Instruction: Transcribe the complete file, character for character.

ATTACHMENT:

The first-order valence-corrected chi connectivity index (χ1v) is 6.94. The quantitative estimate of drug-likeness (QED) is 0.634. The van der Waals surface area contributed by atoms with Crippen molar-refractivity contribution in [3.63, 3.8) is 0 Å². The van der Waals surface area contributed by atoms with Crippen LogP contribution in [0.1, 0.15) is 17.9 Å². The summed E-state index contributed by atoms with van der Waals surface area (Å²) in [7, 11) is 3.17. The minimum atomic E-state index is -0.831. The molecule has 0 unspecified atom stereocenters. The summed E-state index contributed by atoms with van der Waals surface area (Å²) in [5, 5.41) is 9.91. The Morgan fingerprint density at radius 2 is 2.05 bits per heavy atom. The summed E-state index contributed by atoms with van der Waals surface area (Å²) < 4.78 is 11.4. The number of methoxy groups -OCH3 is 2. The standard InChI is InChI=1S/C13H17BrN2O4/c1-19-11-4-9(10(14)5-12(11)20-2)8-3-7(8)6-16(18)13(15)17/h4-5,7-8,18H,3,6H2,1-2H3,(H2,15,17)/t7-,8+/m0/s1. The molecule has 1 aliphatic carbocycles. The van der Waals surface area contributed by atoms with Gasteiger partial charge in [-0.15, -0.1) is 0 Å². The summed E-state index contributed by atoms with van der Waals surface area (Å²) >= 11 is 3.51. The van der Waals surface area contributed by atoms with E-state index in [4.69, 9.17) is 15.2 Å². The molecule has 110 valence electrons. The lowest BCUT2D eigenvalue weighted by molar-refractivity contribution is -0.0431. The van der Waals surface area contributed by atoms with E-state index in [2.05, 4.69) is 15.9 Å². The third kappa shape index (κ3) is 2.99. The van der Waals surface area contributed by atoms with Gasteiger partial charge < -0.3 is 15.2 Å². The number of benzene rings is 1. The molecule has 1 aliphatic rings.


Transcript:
The first-order valence-corrected chi connectivity index (χ1v) is 6.94. The quantitative estimate of drug-likeness (QED) is 0.634. The van der Waals surface area contributed by atoms with Crippen molar-refractivity contribution in [3.63, 3.8) is 0 Å². The van der Waals surface area contributed by atoms with Crippen LogP contribution in [0.1, 0.15) is 17.9 Å². The summed E-state index contributed by atoms with van der Waals surface area (Å²) in [7, 11) is 3.17. The minimum atomic E-state index is -0.831. The molecule has 0 unspecified atom stereocenters. The summed E-state index contributed by atoms with van der Waals surface area (Å²) in [5, 5.41) is 9.91. The Morgan fingerprint density at radius 2 is 2.05 bits per heavy atom. The summed E-state index contributed by atoms with van der Waals surface area (Å²) < 4.78 is 11.4. The number of methoxy groups -OCH3 is 2. The standard InChI is InChI=1S/C13H17BrN2O4/c1-19-11-4-9(10(14)5-12(11)20-2)8-3-7(8)6-16(18)13(15)17/h4-5,7-8,18H,3,6H2,1-2H3,(H2,15,17)/t7-,8+/m0/s1. The molecule has 1 aliphatic carbocycles. The van der Waals surface area contributed by atoms with Gasteiger partial charge in [-0.15, -0.1) is 0 Å². The summed E-state index contributed by atoms with van der Waals surface area (Å²) >= 11 is 3.51. The van der Waals surface area contributed by atoms with E-state index in [4.69, 9.17) is 15.2 Å². The molecule has 110 valence electrons. The lowest BCUT2D eigenvalue weighted by molar-refractivity contribution is -0.0431. The van der Waals surface area contributed by atoms with E-state index in [2.05, 4.69) is 15.9 Å². The third kappa shape index (κ3) is 2.99. The van der Waals surface area contributed by atoms with Gasteiger partial charge < -0.3 is 15.2 Å². The number of benzene rings is 1. The molecule has 1 aliphatic rings.